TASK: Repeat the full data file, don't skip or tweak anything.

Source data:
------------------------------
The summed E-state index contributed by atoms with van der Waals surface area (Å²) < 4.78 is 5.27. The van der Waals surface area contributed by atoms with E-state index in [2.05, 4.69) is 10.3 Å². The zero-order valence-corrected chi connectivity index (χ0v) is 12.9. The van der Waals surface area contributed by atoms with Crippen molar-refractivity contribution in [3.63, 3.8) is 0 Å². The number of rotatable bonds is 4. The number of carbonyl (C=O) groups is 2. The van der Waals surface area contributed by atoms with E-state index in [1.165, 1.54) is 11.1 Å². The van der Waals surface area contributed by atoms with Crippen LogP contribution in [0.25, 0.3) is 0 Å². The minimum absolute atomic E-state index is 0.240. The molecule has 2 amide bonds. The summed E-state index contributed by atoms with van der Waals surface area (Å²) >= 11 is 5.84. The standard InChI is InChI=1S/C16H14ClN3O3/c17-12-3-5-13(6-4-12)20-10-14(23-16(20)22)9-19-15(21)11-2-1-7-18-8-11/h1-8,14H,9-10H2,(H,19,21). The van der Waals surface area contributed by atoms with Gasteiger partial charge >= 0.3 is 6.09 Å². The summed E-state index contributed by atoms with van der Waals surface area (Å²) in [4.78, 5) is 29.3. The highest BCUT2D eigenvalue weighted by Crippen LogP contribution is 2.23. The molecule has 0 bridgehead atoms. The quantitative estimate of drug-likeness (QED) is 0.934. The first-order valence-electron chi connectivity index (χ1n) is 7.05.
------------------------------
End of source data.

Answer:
The summed E-state index contributed by atoms with van der Waals surface area (Å²) < 4.78 is 5.27. The van der Waals surface area contributed by atoms with E-state index in [2.05, 4.69) is 10.3 Å². The zero-order valence-corrected chi connectivity index (χ0v) is 12.9. The van der Waals surface area contributed by atoms with Crippen molar-refractivity contribution in [3.63, 3.8) is 0 Å². The number of rotatable bonds is 4. The number of carbonyl (C=O) groups is 2. The van der Waals surface area contributed by atoms with E-state index in [1.165, 1.54) is 11.1 Å². The van der Waals surface area contributed by atoms with Crippen LogP contribution in [0.25, 0.3) is 0 Å². The minimum absolute atomic E-state index is 0.240. The molecule has 2 amide bonds. The summed E-state index contributed by atoms with van der Waals surface area (Å²) >= 11 is 5.84. The standard InChI is InChI=1S/C16H14ClN3O3/c17-12-3-5-13(6-4-12)20-10-14(23-16(20)22)9-19-15(21)11-2-1-7-18-8-11/h1-8,14H,9-10H2,(H,19,21). The van der Waals surface area contributed by atoms with Gasteiger partial charge >= 0.3 is 6.09 Å². The summed E-state index contributed by atoms with van der Waals surface area (Å²) in [4.78, 5) is 29.3. The highest BCUT2D eigenvalue weighted by Crippen LogP contribution is 2.23. The molecule has 0 bridgehead atoms. The quantitative estimate of drug-likeness (QED) is 0.934. The first-order valence-electron chi connectivity index (χ1n) is 7.05.